Considering this is essentially "Star Trek: The WB Generation" (or CW or whatever it's now called), I'm surprised I enjoyed it as much as I did. It's relatively fun overall and didn't leave me exhausted with a headache like most summer blockbuster fare -- including last year's "Iron Man." I just think they missed some opportunities and added some nonsensical moments. Jason B. has already pointed out the needless (and idiotic) scene with Scotty beaming into the water tank. That's an example of what I meant by too much "busy-ness" at the screenplay level; filmmakers these days always think they must have constant action or "suspense," when it just comes off silly and enervating. I don't remember a lot about "Wrath of Khan," but I do seem to recall a few quiet character-driven moments that offset the action and heightened the big dramatic scenes.
I'm with Mary, it was mostly a lot of fun to watch and I agree that the ice planet monster was lame--but lame in kind of a campy way that reminded me of the original TV series. I thought it was fun to go back in time, to an alternate-universe prequel, to this group of familiar characters that now seem a little smarter, younger, cooler, and better looking than I remember the original guys being. It was fun.
Did the "Star Wars" stuff bother anyone else, though? It's one thing to pilfer from your own franchise, but comes across somewhat desperate to do it from a rival one. (There's even an exploding planet, for chrissakes.) Granted, it's done much more adeptly than "Quantum of Solace"'s hackwork facsimile of the "Bourne" movies; "Star Trek" is, we all agree, in varying degrees, fun. Yet we only need look at "Quantum"'s predecessor, the great "Casino Royale" -- which returned Bond to his roots, while also offering something new -- for proof that a movie can be fun and heartfelt and mythic all at once.
Not to mention coherently directed action scenes.
Craig: Good review. Last part first: The Star Wars stuff didn't bother me. In fact, it didn't even really register with me. And I grew up on Star Wars. So I think that's a credit to how much these characters reminded me of early Star Trek.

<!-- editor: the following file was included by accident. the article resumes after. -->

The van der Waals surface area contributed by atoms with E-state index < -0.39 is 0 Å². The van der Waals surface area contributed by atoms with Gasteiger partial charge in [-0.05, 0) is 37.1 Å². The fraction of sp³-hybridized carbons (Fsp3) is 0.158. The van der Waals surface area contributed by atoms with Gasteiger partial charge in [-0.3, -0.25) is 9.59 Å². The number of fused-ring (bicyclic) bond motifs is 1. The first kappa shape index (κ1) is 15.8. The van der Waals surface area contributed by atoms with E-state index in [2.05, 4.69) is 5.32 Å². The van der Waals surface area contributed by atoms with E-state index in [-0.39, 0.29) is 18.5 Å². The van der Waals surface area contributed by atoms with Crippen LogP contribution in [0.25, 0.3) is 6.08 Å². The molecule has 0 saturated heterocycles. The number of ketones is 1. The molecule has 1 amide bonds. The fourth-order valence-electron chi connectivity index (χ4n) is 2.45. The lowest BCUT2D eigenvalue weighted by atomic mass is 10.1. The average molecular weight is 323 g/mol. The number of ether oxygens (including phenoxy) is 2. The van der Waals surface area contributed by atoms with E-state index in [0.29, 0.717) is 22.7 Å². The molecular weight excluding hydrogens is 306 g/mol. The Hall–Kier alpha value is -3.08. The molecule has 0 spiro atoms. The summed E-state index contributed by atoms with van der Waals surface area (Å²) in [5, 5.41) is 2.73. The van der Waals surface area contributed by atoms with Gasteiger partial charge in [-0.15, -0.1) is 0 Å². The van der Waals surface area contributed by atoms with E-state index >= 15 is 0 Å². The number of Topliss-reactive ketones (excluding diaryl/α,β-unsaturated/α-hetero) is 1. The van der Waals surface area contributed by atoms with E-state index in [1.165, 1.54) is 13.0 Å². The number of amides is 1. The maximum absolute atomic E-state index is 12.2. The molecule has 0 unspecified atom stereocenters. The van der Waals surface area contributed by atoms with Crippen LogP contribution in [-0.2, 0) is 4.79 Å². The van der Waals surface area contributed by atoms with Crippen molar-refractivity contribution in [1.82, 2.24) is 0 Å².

As for this line ...
"This is the ADD version."
I think that applies to 99% of blockbusters these days. So unfortunate.
That scene where Scotty accidentally beams inside the tank (or whatever) is hilarious...at first, when all he does is knock on the metal walls. But, of course, the Abrams crew couldn't stop the scene there. Not when we could take the opportunity for some pointless, flat CGI.
(Note: I'll never believe that the water-tube episode or the ice planet monsters were written into the original draft of the screenplay. The scenes feel like inserts...because that's what they are.)
(Note: I'll never believe that the water-tube episode or the ice planet monsters were written into the original draft of the screenplay. The scenes feel like inserts...because that's what they are.)It's kind of interesting in that this reminded me of listening to the director's commentary on "Fellowship of the Ring" (actually not just Jackson but his wife/screenwriter and the other screenwriter too). During the scene before the Fellowship enters the dwarf mines (or whatever they're formally called), when Frodo gets attacked by an octopus/squid creature, PJ and his cohorts babble about how yeah, you gotta have an action scene here, you gotta have an incident, you gotta have it! And all I remember thinking is how pointless and unnecessary the sequence is, that they should just go into the mines already, where plenty of incident awaits. (This piling-on only got worse with their "King Kong" remake.)
So, yes, I agree, those scenes in "Star Trek" feel like inserts. (Anthony Lane even speculated the giant crustacean was a reject from "Cloverfield," and he may be right.) But a surprising number of screenwriters do seem to truly believe these things are necessary, and insert them at the draft stage.
I did think that the Kansas-space-outpost-intergalactic-diversity bar scene was at least a reference to Star Wars. And the other thing that stuck out was Scotty's cute nonverbal friend who seemed a little bit too much like Chewbacca. These two elements felt out of place because I agree with Jason Bellamy, most of the movie was close to the spirit of the old Star Trek TV series, the characters, and their relationships.